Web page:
[0119] The assembled portable modular shelter (1) in this example further comprises plumbing circuit componentry (not shown here). This componentry may be housed in the base (2), wall panels (4) or in the roof (3). The componentry may be provided in a "plug-and-play" form so as to be readily connectable to the rigid shelter (1). This may be in the form of snap-fit, push-fit, friction-fit, clip or push together or other forms of modular connection. The plumbing componentry may be provided already connected to the apparatus (1) in the disassembled transport condition. The plumbing circuitry may be utilized to provide a water and/or a gas supply and/or waste disposal, for example. The above facilitates quick and easy assembly and disassembly of the portable modular building apparatus (1) and obviates the need for qualified plumbers or gas technicians.

[0120] FIG. 6a

[0121] FIG. 6a is a perspective view of the apparatus (1) of FIG. 1, the front section cut away to show the interior. FIG. 6a shows an otherwise fully assembled rigid shelter (1) comprising a base (2), a roof (3) with integral photovoltaic material (6), and a plurality of wall panels (4) and corners (5). Each wall panel (4) is interlocked with the roof (3) and the base (2), forming a secure and rigid structure.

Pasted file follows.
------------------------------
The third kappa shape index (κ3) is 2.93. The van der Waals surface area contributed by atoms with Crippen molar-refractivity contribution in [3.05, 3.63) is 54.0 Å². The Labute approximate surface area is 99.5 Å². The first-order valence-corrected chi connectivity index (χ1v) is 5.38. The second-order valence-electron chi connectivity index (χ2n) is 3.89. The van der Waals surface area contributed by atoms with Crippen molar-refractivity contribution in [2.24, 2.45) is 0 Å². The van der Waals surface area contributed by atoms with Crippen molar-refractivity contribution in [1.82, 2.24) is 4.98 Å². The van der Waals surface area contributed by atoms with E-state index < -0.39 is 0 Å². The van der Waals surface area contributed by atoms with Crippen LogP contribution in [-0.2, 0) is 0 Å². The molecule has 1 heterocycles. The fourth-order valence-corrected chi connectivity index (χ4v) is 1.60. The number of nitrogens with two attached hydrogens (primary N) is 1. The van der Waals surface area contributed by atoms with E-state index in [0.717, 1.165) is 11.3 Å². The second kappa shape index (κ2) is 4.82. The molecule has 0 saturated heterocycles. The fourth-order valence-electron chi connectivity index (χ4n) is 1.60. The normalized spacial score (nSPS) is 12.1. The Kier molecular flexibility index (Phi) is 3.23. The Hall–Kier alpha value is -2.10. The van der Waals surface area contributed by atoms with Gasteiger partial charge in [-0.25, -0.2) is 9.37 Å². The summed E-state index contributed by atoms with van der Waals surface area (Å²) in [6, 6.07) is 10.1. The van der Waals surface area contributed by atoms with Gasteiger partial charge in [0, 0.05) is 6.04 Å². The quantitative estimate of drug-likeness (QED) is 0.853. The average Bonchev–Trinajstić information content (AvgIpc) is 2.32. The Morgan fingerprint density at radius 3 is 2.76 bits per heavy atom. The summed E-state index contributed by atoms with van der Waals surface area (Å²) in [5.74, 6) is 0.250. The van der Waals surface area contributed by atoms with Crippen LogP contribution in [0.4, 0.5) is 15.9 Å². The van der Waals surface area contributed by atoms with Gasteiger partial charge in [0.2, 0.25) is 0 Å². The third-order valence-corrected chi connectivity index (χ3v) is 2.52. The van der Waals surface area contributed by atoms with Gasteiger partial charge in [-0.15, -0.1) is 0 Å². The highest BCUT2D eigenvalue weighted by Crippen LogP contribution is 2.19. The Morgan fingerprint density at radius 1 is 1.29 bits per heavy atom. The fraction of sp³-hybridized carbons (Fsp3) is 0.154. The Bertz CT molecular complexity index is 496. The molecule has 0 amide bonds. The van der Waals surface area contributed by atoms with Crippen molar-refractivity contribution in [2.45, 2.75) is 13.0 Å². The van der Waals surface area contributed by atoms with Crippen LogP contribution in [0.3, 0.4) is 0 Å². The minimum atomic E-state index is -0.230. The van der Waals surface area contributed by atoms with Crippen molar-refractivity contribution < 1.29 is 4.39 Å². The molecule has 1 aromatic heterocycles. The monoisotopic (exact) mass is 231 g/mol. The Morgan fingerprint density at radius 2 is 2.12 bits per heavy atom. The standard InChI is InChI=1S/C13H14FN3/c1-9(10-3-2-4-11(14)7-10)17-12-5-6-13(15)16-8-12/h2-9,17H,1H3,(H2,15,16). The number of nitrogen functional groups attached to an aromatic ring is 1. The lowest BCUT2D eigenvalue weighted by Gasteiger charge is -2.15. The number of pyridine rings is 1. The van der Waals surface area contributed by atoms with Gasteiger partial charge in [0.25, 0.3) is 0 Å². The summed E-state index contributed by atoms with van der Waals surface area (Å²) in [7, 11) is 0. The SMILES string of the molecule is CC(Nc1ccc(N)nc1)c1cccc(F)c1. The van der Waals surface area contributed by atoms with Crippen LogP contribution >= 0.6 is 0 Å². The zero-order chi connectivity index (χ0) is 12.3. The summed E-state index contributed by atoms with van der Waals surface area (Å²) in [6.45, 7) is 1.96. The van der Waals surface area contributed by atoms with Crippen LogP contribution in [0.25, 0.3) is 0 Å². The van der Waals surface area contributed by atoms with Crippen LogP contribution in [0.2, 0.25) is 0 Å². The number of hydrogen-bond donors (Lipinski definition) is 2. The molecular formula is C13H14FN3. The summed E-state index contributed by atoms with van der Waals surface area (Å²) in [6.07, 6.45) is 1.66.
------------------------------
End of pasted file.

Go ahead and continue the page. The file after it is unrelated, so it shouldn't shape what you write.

[0122] Each joint between each of the wall panels (4), corner panels or elements (5), base (2) and roof (3) comprises an integral weather seal (not shown here). An integral weather seal is one which is pre-fitted within the edge of each the panels and does not need to be fitted separately by the personnel assembling the shelter (1). In this example, this weather seal comprises an integral slide-in bubble seal which forms a double seal at each joint, providing resistance to wind, rain, snow and dust. These seals are automatically compressed to the correct form during assembly of the portable modular shelter apparatus (1). The weather seals cannot, therefore, be incorrectly fitted by inexperienced personnel.